|Figure 2: For all cases a)- d): left: TRACE 171 Å colour table reversed image showing the analysed feature. The vertical line corresponds to the position of the SUMER slit, while the two horizontal lines outline the part of the slit which was analysed in the SUMER data. right: profiles of all observed spectral lines taken closest in time to the shown TRACE image. The dotted line profile corresponds to the reference spectrum. An animation of the TRACE 171 Å images can be seen online.|
|Open with DEXTER|
Table 1: The observed spectral lines. The expression ``/2'' means that the spectral line was observed in second order. The comment ``blend'' means that the spectral line is blending a close-by line.
|Figure 3: TRACE 171 Å colour table reversed image sequences of events (c) (above) and (d) (below). The black contour shows the brightening (here seen as the darkest feature) in the loop at a given time. The over-plotted white contour outlines the event at 10:43:31 UTC. The black contour traces the brightenings at the given time. The vertical line corresponds to the position of the SUMER slit.|
|Open with DEXTER|
The TRACE (Handy et al. 1999) data were obtained in the Fe IX/X 171 and 1600 Å passbands starting at 09:00 UTC and finishing at 11:30 UTC on 1999 June 2. The integration time was 2.9 s for the 171 Å passband and 0.3 s for 1600 Å. The 171 Å channel cadence was 10 s which increased to 15 s when an image in the 1600 Å channel was taken. From 09:18:38 UTC until 09:32:28 UTC only observations in the 1600 Å channel were taken. The FOV of the images was with a spatial resolution of 1 . The most recent work on the TRACE 171 Å passband temperature response can be found in Brooks & Warren (2006).
The MDI (Scherrer et al. 1995) data were taken with a cadence of 1 min in high-resolution mode (pixel size 0.606 ) during several hours.
The co-alignment of TRACE and SUMER observations was done by using TRACE 1600 Å images and SUMER raster observations, taken just before the time series in the Si II 1260.44 Å ( ) line which falls in the transmitted O V 629.73 Å spectral window. The line formation temperatures are taken from CHIANTI v5.2 using the Mazzotta et al. (1998) ionisation equilibrium. The SUMER raster was obtained with 5 s exposure time and 0.37 increment. The emission in the TRACE 1600 Å passband mainly comes from continuum emission, C IV, C I, and Fe II. Note that the SUMER times mark the beginning of the exposures, while the TRACE times the end of the exposures. The co-alignment between SUMER and MDI was done via the TRACE 1600 Å channel. The precision of all co-alignments is 1 .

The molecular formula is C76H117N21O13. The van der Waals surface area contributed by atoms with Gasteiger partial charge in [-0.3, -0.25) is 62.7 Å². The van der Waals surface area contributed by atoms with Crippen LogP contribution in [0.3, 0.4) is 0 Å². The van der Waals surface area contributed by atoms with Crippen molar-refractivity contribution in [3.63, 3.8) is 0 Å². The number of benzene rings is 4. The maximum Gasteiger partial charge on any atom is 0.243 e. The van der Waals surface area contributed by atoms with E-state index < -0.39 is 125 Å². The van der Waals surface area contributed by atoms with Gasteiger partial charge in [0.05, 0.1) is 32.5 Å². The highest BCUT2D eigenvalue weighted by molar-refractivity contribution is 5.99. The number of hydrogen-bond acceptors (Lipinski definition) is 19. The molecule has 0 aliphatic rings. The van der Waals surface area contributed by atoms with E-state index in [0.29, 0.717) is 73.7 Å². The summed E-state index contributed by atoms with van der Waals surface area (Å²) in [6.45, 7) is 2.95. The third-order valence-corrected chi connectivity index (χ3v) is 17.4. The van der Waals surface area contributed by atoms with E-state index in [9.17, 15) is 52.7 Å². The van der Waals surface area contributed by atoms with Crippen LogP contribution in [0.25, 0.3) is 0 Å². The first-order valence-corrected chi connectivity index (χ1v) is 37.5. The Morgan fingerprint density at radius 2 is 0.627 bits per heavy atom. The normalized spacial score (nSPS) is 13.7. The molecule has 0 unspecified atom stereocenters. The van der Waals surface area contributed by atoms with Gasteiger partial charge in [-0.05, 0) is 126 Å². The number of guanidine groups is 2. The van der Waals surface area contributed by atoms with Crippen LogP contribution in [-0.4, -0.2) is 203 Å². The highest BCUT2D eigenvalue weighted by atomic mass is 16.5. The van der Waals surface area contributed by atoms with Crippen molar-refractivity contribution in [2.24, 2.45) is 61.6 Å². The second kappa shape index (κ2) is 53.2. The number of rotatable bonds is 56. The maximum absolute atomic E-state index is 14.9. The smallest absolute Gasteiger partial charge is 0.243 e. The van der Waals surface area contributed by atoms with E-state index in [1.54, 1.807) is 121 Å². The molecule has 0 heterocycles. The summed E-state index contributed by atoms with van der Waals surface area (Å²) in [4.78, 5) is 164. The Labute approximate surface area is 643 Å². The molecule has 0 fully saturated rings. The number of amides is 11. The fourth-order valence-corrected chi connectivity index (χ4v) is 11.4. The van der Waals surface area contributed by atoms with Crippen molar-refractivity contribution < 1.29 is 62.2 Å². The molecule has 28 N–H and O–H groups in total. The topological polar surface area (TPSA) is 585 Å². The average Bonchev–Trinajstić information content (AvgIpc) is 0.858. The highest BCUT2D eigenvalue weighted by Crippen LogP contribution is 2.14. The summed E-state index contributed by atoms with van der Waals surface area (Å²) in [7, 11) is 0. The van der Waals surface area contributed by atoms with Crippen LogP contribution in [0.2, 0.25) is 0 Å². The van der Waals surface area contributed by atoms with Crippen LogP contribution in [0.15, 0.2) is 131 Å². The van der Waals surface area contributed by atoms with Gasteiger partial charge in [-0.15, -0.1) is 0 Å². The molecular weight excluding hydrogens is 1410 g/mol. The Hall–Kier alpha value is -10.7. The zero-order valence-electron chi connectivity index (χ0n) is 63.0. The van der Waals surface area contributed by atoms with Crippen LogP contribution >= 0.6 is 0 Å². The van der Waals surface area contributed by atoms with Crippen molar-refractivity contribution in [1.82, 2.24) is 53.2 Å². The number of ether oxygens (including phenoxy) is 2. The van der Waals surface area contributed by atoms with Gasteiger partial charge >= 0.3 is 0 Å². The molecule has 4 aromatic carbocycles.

The SUMER observations were taken in spectral lines with formation temperatures covering a temperature range from 10 000 K to 1 MK. First, the two transition region lines O V 629 Å and N V 1238 Å were inspected for spectra showing non-Gaussian profiles or large intensity increases. That led to the identification of several events with profiles showing a radiance increase and either blue or/and red-shifted emission. The counterpart of these events in the TRACE 171 Å images revealed several features of increased emission of circular shape with diameters of 3 and elliptical ones with major axis of 4 and minor axis of 2 along small-scale loops (length up to 30 Mm) (Fig. 2). This combined with the spectral information mentioned above led us to conclude that we actually observe plasma flows. The brightenings as seen in the TRACE images appear suddenly anywhere along the loops. We can only speculate that either the energy deposition happens at the position where first these brightenings are seen or simply due to higher density or filling factor that the plasma emits stronger in the TRACE 171 Å channel at this place. We selected four events which were best registered with the two instruments both temporally and spatially. The transient flows have a different response in the registered spectral lines but nevertheless some common characteristics can be found.